Educators across all sectors in the UK talk about ‘surviving Ofsted’ and are generous in offering self-help. But what about enjoying Ofsted? Enjoyment is a verb that’s applied more to learning than to teaching, as if somewhere along the line educators sacrificed their right to be happy, in pursuit of ‘Outcomes for Learners’.
I had the most enjoyable week of my working life and that’s not because of the outcome of our recent Ofsted inspection because we don’t officially know that yet (got a week of nail-biting ahead of us). It didn’t start well: tears of self-pity and single-parent guilt as my son and I cut short our Edinburgh trip after a phone call received in Greyfriars Kirkyard. But from the first meeting of the TeamNorthern organising committee, to waking up ten days later with this blog half-written in my head – and at all points in between – it’s been a blast.
What’s the secret? Well it’s not innate ‘specialness’. People often tell me how lucky I am to work at Northern College and I tell them I work my backside off for the privilege. It’s not bricks and mortar that form the heart of an organisation, however beautifully they are constructed, it’s the people. We’re no more immune than anyone else to the griping negativities of adult education. Like all public servants we’ve been doing ‘more for less’ for a long time now and it takes its toll on energy, hopefulness and staff morale. Envying the beauty of our workplace, I get that, but assuming things are innately better for us because of our gorgeous surroundings can be painful to hear on a bad day.
And yet…there was never a second this week when rising to the challenge of Ofsted con brio was not an option. I’ve written elsewhere recently about collectivism and there’s something about that concept which is built into the very foundations of Northern College, woven through its trade union education programme, its community outreach work, its diversity mission and regeneration past. As the poster of Che got an extra polish, we all stepped up, supported one another, whooped at every success, lifted colleagues who felt a little down. Our corridors echoed with cheerful greetings, we high fived and hugged, we offered and accepted help. There was a palpable sense of “Bring It On”. Why?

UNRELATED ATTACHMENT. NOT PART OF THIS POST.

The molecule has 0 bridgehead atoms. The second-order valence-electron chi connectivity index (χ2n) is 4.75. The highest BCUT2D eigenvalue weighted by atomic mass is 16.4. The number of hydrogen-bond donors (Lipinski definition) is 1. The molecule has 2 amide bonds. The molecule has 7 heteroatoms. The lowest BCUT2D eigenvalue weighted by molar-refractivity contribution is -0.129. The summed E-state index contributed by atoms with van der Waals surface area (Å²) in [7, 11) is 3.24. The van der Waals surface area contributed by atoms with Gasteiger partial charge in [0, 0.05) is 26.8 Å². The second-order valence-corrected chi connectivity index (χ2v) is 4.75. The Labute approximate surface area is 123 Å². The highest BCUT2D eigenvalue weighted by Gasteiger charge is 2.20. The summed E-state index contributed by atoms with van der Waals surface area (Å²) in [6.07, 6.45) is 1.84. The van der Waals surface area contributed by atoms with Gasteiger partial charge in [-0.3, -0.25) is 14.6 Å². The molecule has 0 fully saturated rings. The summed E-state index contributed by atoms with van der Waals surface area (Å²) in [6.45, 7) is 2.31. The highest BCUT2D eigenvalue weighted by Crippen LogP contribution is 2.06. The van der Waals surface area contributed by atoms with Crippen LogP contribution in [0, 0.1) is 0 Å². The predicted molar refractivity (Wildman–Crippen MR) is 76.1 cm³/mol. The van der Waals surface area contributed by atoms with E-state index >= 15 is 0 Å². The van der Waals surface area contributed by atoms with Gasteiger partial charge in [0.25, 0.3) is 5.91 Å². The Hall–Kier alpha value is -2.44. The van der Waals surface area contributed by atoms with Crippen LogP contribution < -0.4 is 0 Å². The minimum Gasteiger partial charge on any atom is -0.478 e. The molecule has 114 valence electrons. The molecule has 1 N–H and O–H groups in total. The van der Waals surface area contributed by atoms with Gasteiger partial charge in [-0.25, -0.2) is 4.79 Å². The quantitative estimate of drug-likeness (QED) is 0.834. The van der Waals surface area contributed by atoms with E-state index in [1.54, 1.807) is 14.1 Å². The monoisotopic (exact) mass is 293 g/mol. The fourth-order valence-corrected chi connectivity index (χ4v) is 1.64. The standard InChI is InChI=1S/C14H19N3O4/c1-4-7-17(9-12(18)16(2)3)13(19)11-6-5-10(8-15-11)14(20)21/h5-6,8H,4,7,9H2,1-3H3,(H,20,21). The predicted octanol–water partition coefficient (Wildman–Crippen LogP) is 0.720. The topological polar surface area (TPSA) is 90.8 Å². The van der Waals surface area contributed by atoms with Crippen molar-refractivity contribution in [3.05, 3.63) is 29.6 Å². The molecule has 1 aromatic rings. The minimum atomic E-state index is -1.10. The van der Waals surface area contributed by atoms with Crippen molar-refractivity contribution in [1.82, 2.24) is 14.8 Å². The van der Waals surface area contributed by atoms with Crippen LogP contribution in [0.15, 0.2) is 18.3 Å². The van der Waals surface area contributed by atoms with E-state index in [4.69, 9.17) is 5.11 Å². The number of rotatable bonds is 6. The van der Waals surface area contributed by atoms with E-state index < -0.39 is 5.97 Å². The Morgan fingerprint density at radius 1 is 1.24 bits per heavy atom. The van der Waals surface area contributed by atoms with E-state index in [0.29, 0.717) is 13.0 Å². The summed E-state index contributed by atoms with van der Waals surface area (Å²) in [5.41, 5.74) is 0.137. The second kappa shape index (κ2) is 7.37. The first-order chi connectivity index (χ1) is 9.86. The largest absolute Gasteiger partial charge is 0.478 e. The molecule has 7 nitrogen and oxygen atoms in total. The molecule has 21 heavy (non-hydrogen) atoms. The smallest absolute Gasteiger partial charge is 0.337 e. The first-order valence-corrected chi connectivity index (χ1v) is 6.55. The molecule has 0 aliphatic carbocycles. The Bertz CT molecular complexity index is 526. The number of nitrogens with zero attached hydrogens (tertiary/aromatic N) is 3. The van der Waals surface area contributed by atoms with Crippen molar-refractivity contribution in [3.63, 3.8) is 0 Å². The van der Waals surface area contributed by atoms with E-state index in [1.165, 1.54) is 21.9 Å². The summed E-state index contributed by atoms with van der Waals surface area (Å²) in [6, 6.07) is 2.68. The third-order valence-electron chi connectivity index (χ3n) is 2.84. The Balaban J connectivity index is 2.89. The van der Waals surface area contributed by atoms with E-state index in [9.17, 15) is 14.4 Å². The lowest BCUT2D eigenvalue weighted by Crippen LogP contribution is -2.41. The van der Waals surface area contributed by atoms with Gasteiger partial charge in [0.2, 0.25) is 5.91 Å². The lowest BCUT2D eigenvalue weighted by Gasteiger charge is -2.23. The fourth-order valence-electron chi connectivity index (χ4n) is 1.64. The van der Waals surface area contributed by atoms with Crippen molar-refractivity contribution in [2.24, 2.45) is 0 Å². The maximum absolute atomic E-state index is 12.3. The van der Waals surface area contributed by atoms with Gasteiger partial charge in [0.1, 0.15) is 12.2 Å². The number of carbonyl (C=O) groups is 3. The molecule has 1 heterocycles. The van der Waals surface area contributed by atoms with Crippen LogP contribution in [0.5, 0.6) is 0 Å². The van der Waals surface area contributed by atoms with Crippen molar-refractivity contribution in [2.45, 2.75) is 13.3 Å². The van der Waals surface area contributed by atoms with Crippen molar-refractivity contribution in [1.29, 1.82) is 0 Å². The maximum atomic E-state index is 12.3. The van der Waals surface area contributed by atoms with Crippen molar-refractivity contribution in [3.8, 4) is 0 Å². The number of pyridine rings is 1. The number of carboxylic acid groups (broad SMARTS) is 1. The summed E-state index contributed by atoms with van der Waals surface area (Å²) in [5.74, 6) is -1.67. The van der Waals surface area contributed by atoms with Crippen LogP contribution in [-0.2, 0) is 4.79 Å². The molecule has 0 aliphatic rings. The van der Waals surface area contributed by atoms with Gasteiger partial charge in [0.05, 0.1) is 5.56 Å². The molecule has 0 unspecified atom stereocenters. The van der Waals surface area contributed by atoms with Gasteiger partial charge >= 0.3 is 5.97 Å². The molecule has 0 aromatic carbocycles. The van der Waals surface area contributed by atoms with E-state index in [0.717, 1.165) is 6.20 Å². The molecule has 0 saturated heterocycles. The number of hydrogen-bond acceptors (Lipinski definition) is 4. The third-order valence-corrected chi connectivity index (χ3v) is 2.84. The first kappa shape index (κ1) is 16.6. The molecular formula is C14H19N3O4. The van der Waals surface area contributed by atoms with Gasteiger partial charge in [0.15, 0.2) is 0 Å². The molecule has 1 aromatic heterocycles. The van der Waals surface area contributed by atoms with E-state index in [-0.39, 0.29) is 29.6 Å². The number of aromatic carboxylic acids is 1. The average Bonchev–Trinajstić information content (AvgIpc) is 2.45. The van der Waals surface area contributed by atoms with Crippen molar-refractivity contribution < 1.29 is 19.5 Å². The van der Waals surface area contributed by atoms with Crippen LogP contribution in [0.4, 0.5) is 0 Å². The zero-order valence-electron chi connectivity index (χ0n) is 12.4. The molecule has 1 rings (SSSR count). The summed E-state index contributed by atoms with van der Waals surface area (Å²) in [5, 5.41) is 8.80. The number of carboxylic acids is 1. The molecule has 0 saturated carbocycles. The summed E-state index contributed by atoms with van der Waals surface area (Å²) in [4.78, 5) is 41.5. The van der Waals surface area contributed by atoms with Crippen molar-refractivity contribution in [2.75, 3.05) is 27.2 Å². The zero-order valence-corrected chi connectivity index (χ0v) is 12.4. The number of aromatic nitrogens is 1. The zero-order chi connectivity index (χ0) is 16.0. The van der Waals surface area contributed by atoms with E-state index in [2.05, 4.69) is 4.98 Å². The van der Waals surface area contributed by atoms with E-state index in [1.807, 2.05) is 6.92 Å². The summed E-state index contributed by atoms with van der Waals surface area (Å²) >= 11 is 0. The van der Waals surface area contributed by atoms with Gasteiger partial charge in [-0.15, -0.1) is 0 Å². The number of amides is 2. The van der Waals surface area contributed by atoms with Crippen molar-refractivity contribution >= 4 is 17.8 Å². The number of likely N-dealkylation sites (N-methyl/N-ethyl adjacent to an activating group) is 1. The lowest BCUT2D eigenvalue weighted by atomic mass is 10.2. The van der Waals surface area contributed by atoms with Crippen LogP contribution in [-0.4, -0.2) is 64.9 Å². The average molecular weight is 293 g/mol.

1. Brilliant Leadership
Incisive, cheerful and appropriately bossy, our nominee involved us all with a smile which shone like the sun and was rarely eclipsed. Her energy was infectious and frankly phenomenal, her meetings short, focused and furnished with both precise job lists (including a comprehensively pre-prepared one) and cake. I did not observe a single instance of her losing concentration; out of all that impressed me, her tenacity was the most inspiring element. Forget hierarchies. Choosing the correct nominee is absolutely key.
2. Clear Communication
Each day ended with an encouraging message to all staff – no matter how late it was and how tired we were, that was an unspoken given. Yes, there was an organising committee, reporting to the nominee (which included the Principal!) But there was no hierarchy beyond that. Northern College relies on all of us, each to his or her own role and there was that sense of shared involvement, perhaps even more important amongst those team members who didn’t have the luxury of being released from the ‘day job’ to implement the inspection tasks. More than anything, this spirit was at the heart of TeamNorthern, this and the physical spaces our nominee protected for us – our offices and tea breaks, our staff block, our glorious gardens and hugging room – to retreat from the frontline and be sustained by one another’s support (and cakes).